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Aptima Receives DARPA Award

Aptima Receives DARPA Award

Aptima Receives DARPA Award

DARPA Awards Contract to Aptima & ASU for Realistic, Collaborative Agents for Human-AI Teaming

ADAPT borrows from human cognition to offset challenges of modern battlespace

Aptima has announced a multi-year contract award from the Defense Advanced Research Projects Agency (DARPA) for ADAPT, Adaptive Distributed Allocation of Probabilistic Tasks. ADAPT is an innovative program to develop a new generation of AI and (software) agents designed to work alongside, learn from, and interact with human teams, helping automate, plan, and execute missions for the dynamic speed and uncertainty of modern military operations missions.

As adversaries become more adept and capable, the future success of military teams operating in fast-changing battlespaces will depend on accelerating the observation-to-action loop. AI will be critical in assisting commanders with tactical and strategic decision-making, however, current AI and agents are limited in their reasoning and integration with human teams, reducing effectiveness in planning and action cycles.

Under the ADAPT contract, Aptima and partner Arizona State University (ASU) will design, build, and validate collaborative, adaptive, and realistic AI agents. These innovations will advance the state of human-machine teams by not only improving communications and cooperation between human and artificial agents, but by using AI to help commanders process streams of real-time data to structure teams, and to create and adapt action plans as mission conditions change.

Borrowing from Humans
ADAPT’s agents and AI systems are inspired by qualities of human cognition, using a type of reasoning based on ‘active inference.’ This will enable synthetic agents to perceive, learn, and adapt based on their observations of the environment and their interactions with human team members. ADAPT will address another critical limitation in current systems by enabling the bi-directional communications and inputs that are needed between humans and agents for collaboration, using a variety of advanced interfaces, visualizations, and models.

Adam Fouse, Ph.D. Director, Performance Augmentation Division and ADAPT Program Manager

“ADAPT will take a significant step forward in human-AI collaboration so Warfighters and intelligent technology can reason and work together to make better, faster decisions than either could do on their own,” said Dr. Adam Fouse, Aptima’s ADAPT Program Manager. “By learning from its human counterparts, and taking into account their goals, preferences, and constraints, these more informed agents can guide AI in forecasting, creating, and adapting action plans as missions evolve.”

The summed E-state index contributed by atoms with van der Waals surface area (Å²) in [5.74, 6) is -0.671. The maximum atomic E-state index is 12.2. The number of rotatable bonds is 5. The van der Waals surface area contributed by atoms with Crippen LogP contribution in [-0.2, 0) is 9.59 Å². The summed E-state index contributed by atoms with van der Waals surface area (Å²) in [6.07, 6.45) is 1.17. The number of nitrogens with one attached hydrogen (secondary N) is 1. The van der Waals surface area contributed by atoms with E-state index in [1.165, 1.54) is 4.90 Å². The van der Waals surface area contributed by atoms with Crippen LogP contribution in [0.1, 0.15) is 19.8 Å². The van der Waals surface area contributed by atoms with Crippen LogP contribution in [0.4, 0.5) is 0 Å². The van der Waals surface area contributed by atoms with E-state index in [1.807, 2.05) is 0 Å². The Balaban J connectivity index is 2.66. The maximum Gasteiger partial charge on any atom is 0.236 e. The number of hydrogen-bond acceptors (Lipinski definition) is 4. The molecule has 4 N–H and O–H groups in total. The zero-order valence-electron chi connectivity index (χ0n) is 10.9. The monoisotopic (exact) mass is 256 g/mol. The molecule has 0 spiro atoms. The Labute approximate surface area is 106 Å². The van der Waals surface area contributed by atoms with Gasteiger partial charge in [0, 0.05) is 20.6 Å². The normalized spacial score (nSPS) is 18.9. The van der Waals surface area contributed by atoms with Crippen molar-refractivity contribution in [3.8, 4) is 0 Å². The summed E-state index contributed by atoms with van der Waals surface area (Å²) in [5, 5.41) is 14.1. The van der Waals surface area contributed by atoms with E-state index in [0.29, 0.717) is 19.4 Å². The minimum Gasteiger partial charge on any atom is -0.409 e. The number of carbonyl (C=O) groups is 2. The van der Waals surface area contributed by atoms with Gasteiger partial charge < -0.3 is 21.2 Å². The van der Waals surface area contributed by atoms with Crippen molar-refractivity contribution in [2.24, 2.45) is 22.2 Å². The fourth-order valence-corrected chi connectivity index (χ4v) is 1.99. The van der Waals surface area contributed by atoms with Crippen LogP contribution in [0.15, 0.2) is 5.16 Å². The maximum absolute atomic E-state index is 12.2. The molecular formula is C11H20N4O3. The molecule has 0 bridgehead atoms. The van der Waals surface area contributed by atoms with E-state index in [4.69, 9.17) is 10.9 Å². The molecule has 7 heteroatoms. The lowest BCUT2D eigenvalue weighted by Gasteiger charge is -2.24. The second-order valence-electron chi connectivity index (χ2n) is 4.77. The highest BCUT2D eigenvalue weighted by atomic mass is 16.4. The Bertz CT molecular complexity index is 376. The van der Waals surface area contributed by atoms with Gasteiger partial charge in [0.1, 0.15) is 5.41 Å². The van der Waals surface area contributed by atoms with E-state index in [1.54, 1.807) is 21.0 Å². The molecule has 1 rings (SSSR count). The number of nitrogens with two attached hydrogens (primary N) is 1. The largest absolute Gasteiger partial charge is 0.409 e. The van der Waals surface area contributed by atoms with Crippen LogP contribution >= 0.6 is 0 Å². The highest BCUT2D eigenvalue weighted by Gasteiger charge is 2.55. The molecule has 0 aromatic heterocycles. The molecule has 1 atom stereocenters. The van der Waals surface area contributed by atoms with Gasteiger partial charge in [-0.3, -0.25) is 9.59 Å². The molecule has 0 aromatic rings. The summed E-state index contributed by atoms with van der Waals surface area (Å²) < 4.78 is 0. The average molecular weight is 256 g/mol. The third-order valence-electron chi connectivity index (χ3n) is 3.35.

For example, in an urban search and rescue scenario that involves searching a smoke-filled complex, these advanced AI models and agents would reason over millions of possible scenarios to help identify what resources were needed where, helping commanders to enact the best plan to deploy various first responders, robotic, and autonomous assets, while minimizing casualties and risks from a possible building collapse.

“Humans excel at learning from one another but can only process so much incoming information. AI on the other hand has incredible computational abilities but requires the ability to learn from and communicate with humans in order to be used effectively in dynamic team situations,” Fouse added. “These combined attributes will elevate a commander’s expertise and decision making in fast-changing, information-intensive environments so they can respond, and adapt quickly, while also considering future possibilities.”

The Mission Challenge
On the battlefield, where the notion of a static battle plan is obsolete, US military forces must operate with a strategy that takes into account this influx of information. Planning, however, becomes too complex for humans to identify the optimal strategy for dynamically reallocating assets on the fly while also considering uncertain future requirements. “As an advanced decision support system, ADAPT will learn from the environment and other team members, using its AI models to formulate best actions plans to assist its human counterparts,” Fouse added.

ADAPT is closely tied to two ongoing DARPA AI programs: Agile Teams (A-Teams), for which Aptima is the prime contractor, and Artificial Social Intelligence for Successful Teams (ASIST), where Aptima is priming the evaluation effort. ADAPT is extending Aptima’s work in A-Teams in solving the challenge of distributed decision making in changing environments, and how human-machine teams dynamically allocate tasks, abilities, and workloads across a blended operation of human, autonomous, and networked systems. For ASIST, ADAPT’s resulting AI and agents will be tested in human-in-the-loop experiments in the ASIST testbed, which uses a Minecraft-based urban search-and-rescue synthetic task environment (USAR-STE) recently developed by Aptima and ASU.

About Aptima, Inc.
For 25 years, Aptima’s mission has been to improve and optimize performance in mission-critical, technology-intensive settings. We apply deep expertise in how humans think, learn, and perform to today’s challenges. Whether for fighter pilots functioning in the cockpit, medical staff in the ICU, or teams collaborating across distributed networks, our solutions help measure, assess, inform, and augment human performance in defense, intel, aviation, law enforcement, and healthcare. For more information, visit www.Aptima.com.

Media Contact:
Joel Greenberg | DCPR
joel@dcpr.com | 202-363-1065 | 202-669-3639 cell

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